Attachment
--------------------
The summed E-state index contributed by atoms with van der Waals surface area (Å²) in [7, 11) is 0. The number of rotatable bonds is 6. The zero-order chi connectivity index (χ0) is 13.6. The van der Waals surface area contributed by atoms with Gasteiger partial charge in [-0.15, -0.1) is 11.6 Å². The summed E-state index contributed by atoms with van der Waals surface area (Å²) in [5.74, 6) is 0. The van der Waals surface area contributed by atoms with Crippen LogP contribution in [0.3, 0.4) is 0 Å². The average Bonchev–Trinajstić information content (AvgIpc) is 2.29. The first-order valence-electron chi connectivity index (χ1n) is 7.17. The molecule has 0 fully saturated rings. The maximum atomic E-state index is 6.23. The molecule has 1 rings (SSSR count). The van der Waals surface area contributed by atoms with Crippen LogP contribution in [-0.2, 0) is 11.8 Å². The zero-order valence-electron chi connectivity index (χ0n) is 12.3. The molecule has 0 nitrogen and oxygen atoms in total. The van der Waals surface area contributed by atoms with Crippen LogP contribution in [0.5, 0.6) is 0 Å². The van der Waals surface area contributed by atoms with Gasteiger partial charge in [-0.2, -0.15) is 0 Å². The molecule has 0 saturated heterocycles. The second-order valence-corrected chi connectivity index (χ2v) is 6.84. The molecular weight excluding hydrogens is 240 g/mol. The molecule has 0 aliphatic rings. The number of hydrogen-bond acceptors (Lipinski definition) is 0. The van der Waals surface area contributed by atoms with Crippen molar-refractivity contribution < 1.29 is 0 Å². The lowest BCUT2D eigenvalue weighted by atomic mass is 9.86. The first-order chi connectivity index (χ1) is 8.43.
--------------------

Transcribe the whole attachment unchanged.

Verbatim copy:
The summed E-state index contributed by atoms with van der Waals surface area (Å²) in [7, 11) is 0. The number of rotatable bonds is 6. The zero-order chi connectivity index (χ0) is 13.6. The van der Waals surface area contributed by atoms with Gasteiger partial charge in [-0.15, -0.1) is 11.6 Å². The summed E-state index contributed by atoms with van der Waals surface area (Å²) in [5.74, 6) is 0. The van der Waals surface area contributed by atoms with Crippen LogP contribution in [0.3, 0.4) is 0 Å². The average Bonchev–Trinajstić information content (AvgIpc) is 2.29. The first-order valence-electron chi connectivity index (χ1n) is 7.17. The molecule has 0 fully saturated rings. The maximum atomic E-state index is 6.23. The molecule has 1 rings (SSSR count). The van der Waals surface area contributed by atoms with Crippen LogP contribution in [-0.2, 0) is 11.8 Å². The zero-order valence-electron chi connectivity index (χ0n) is 12.3. The molecule has 0 nitrogen and oxygen atoms in total. The van der Waals surface area contributed by atoms with Crippen LogP contribution in [0.5, 0.6) is 0 Å². The van der Waals surface area contributed by atoms with Gasteiger partial charge in [-0.2, -0.15) is 0 Å². The molecule has 0 saturated heterocycles. The second-order valence-corrected chi connectivity index (χ2v) is 6.84. The molecular weight excluding hydrogens is 240 g/mol. The molecule has 0 aliphatic rings. The number of hydrogen-bond acceptors (Lipinski definition) is 0. The van der Waals surface area contributed by atoms with Crippen molar-refractivity contribution < 1.29 is 0 Å². The lowest BCUT2D eigenvalue weighted by atomic mass is 9.86. The first-order chi connectivity index (χ1) is 8.43.